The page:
Unless the position being applied for is of a highly sensitive nature, the employer does not normally seek information from high school and college or university personnel, relying upon the transcript for verification. College and university transcripts show grades earned, honors awarded and those classes the student did not pass or was withdrawn from.

Employer’s Interview – It is important to request information from former employers regarding dates of employment, job description, responsibilities, skills, job performance, employee productivity, honesty and integrity of the applicant. Also inquire as to any weaknesses; in the work ethic and attitude of the subject in question and whether the employer would be willing to rehire.

Normally a current employer is only contacted if the applicant gives permission, as many people who apply for new positions do not want their current employer to know they are planning to leave. This can have an adverse impact upon their present position.

Question Any Unexplained Gaps in the Employment Record – It is very important to look at the dates of employment for past years. If a job candidate has something to hide regarding past employment, they will either falsify their dates of employment or simply just omit a span of years without explanation. It is important to be certain that no unexplained gaps exist.

References – It is very important to talk to those persons listed as references. Given that an applicant will only list those whom he or she believes will provide favorable information, it is also important to talk with previous employment supervisors and co-workers, if possible. Ask about relationships with the applicant, and how long each person interviewed has known the applicant. Inquire about the subject’s work ethic and any potential problems that may affect the new position.

Background Records Check

After conducting the initial interviews and verifications noted above, it is important to proceed to the next stage: doing a background records check. This is especially vital if any doubts regarding the character of the applicant have been raised during the interview screening of employers, referees or co-workers.

Driving Records – Conduct a driver record search if the applicant will be driving a personal or company vehicle. The state’s department of motor vehicles keeps records for three to 11 years, depending upon the state being checked. Such a records check will reveal any traffic violations, DUI’s, suspensions or revocations. Any DUI should raise a question regarding problems with alcohol.

To conduct a driving records search it is imperative to have a valid driver’s license number, which can be obtained by making a photocopy of the applicant’s driver’s license at the time the application is submitted. This is a routine practice among most potential employers.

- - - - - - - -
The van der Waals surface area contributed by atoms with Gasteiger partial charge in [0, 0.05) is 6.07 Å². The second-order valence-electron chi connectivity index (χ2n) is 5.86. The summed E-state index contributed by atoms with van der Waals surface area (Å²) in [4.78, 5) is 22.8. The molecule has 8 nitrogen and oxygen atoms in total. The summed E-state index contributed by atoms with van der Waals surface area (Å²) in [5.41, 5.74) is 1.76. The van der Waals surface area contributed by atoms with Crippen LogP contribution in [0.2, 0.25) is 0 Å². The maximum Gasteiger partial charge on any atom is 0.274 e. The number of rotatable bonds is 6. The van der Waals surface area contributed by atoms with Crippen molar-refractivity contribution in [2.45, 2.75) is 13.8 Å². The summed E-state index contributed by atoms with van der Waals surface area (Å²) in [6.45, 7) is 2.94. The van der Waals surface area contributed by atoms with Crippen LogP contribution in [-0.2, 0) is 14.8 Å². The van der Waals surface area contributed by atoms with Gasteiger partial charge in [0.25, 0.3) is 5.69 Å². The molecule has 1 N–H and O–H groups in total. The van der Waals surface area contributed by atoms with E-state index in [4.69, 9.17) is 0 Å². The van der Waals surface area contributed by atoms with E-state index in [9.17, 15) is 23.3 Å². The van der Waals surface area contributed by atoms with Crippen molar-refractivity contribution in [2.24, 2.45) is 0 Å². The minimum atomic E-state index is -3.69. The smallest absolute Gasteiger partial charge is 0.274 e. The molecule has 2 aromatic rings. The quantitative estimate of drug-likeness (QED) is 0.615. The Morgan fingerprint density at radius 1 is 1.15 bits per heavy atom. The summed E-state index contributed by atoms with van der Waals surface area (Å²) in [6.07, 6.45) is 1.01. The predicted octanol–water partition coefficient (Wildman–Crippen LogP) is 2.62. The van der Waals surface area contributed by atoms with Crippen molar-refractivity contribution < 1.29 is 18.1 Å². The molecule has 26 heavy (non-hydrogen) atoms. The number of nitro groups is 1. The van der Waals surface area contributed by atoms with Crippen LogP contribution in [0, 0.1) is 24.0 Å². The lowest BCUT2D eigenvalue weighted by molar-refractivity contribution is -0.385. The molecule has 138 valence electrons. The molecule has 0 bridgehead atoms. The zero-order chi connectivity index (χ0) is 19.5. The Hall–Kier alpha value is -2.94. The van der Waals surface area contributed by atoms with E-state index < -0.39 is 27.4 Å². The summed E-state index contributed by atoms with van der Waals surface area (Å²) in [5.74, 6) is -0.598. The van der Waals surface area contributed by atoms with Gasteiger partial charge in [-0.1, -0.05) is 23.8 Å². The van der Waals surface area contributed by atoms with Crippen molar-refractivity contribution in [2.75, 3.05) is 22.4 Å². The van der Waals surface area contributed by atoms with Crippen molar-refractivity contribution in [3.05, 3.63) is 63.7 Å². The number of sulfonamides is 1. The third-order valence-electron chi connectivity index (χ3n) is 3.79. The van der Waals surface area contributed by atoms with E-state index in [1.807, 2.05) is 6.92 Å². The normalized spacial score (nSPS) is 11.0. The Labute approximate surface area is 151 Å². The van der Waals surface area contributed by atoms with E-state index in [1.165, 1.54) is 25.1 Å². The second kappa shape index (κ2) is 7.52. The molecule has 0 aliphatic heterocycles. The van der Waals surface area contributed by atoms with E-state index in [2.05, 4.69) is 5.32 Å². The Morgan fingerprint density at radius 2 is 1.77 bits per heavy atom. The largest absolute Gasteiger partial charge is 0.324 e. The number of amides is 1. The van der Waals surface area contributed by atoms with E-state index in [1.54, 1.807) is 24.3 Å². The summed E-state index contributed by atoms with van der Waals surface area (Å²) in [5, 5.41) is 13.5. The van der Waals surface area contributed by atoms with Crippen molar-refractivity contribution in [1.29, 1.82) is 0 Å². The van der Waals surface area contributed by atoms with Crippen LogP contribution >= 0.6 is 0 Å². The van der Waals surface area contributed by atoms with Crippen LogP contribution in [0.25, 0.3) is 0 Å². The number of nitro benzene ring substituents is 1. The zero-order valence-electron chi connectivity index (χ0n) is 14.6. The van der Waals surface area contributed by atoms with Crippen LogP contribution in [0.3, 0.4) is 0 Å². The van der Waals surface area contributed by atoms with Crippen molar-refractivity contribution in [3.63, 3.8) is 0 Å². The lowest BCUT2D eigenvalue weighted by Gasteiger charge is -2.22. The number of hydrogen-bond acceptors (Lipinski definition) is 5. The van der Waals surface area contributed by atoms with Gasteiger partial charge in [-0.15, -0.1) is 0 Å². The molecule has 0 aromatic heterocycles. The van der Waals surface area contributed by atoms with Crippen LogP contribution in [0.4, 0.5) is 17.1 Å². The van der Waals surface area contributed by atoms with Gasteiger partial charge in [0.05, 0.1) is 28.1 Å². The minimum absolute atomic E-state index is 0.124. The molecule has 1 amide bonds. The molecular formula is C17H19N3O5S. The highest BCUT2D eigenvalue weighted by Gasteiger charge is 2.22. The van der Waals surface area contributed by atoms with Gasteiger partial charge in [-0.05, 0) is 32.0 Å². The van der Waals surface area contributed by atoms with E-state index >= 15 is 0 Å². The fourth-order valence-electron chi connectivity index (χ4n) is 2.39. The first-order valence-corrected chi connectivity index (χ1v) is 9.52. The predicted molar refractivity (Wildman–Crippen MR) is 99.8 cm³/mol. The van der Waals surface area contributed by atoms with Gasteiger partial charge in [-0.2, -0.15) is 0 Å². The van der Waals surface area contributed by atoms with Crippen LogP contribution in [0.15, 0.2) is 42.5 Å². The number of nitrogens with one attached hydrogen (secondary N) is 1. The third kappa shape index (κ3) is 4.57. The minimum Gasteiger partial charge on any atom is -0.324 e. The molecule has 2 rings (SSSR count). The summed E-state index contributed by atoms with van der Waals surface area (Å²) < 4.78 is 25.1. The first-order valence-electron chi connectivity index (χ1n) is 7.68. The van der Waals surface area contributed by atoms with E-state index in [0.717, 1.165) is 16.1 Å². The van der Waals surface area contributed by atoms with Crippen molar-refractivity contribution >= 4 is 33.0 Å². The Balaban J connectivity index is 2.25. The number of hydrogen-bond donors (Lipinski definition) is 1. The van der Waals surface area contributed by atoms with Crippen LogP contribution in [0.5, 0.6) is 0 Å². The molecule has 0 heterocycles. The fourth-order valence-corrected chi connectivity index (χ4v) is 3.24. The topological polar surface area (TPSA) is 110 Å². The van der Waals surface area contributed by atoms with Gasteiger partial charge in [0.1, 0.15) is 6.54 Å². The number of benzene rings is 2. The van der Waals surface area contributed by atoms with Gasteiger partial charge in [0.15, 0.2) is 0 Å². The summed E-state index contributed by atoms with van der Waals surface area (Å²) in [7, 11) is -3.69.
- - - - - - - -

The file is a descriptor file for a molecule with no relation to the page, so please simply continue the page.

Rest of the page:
Professional Licenses or Certifications – If the applicant’s occupation is one that requires licensing or certification, inquire at the Secretary of State, Department of Labor, Accountancy Board, Board of Medical Examiners or other appropriate licensing or certification agency regarding the current status of the license or certificate. It is also important to inquire in other states, if the employment record shows employment outside of the state in which the current employment application is being made.

Military Records – If the employee listed military service, ask for form DD-214, which will indicate the period of military service and the type of discharge given. Most military records of service are not available for public inspection, but if the employment application indicates military service during the past 3 years, direct contact with a commanding officer will provide personal information providing the applicant’s military position was not classified.

Worker’s Compensation – As a potential employer, it is important to check to see if the applicant’s past history of employment contains any record of accidents and/ or injury. A Worker’s Compensation Claim History is comprised of two parts, The First Report of Injury and Contested Claims. These records show the date and type of injury, time lost from work and the disposition of the case. A follow up with the employer listed in the report will provide information regarding the integrity of the claim and whether the potential employee has a history of abusing the system. Worker’s Compensation Claim History is especially important if the potential applicant will be performing any physical tasks on the new job where the risk of injury exists.